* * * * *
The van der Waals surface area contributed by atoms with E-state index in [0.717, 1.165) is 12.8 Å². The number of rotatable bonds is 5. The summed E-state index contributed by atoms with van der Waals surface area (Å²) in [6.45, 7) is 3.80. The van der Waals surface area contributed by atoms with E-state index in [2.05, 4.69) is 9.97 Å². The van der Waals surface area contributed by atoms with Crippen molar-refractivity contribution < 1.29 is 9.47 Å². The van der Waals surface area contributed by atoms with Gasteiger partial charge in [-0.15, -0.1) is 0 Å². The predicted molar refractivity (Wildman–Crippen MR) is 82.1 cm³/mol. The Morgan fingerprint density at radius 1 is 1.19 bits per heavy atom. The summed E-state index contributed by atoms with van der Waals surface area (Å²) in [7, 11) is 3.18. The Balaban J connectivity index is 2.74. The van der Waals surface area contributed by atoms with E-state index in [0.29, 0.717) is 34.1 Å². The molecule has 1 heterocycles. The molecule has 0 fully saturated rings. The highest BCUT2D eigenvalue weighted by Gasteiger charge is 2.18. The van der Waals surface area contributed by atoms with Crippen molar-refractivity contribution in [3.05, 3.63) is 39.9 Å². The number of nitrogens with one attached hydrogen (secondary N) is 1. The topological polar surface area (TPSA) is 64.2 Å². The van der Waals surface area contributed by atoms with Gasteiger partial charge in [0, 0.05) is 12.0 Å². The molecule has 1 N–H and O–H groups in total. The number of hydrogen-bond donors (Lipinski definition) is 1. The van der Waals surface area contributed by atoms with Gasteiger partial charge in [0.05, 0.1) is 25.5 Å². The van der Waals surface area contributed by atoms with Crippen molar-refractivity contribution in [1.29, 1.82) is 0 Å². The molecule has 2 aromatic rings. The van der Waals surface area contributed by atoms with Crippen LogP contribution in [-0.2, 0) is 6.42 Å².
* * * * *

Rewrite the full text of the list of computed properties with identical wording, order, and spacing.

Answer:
The van der Waals surface area contributed by atoms with E-state index in [0.717, 1.165) is 12.8 Å². The number of rotatable bonds is 5. The summed E-state index contributed by atoms with van der Waals surface area (Å²) in [6.45, 7) is 3.80. The van der Waals surface area contributed by atoms with E-state index in [2.05, 4.69) is 9.97 Å². The van der Waals surface area contributed by atoms with Crippen molar-refractivity contribution < 1.29 is 9.47 Å². The van der Waals surface area contributed by atoms with Gasteiger partial charge in [-0.15, -0.1) is 0 Å². The predicted molar refractivity (Wildman–Crippen MR) is 82.1 cm³/mol. The Morgan fingerprint density at radius 1 is 1.19 bits per heavy atom. The summed E-state index contributed by atoms with van der Waals surface area (Å²) in [7, 11) is 3.18. The Balaban J connectivity index is 2.74. The van der Waals surface area contributed by atoms with E-state index in [0.29, 0.717) is 34.1 Å². The molecule has 1 heterocycles. The molecule has 0 fully saturated rings. The highest BCUT2D eigenvalue weighted by Gasteiger charge is 2.18. The van der Waals surface area contributed by atoms with Crippen molar-refractivity contribution in [3.05, 3.63) is 39.9 Å². The number of nitrogens with one attached hydrogen (secondary N) is 1. The topological polar surface area (TPSA) is 64.2 Å². The van der Waals surface area contributed by atoms with Gasteiger partial charge in [0, 0.05) is 12.0 Å². The molecule has 1 N–H and O–H groups in total. The number of hydrogen-bond donors (Lipinski definition) is 1. The van der Waals surface area contributed by atoms with Gasteiger partial charge in [0.05, 0.1) is 25.5 Å². The van der Waals surface area contributed by atoms with Crippen molar-refractivity contribution in [1.29, 1.82) is 0 Å². The molecule has 2 aromatic rings. The van der Waals surface area contributed by atoms with Crippen LogP contribution in [-0.2, 0) is 6.42 Å².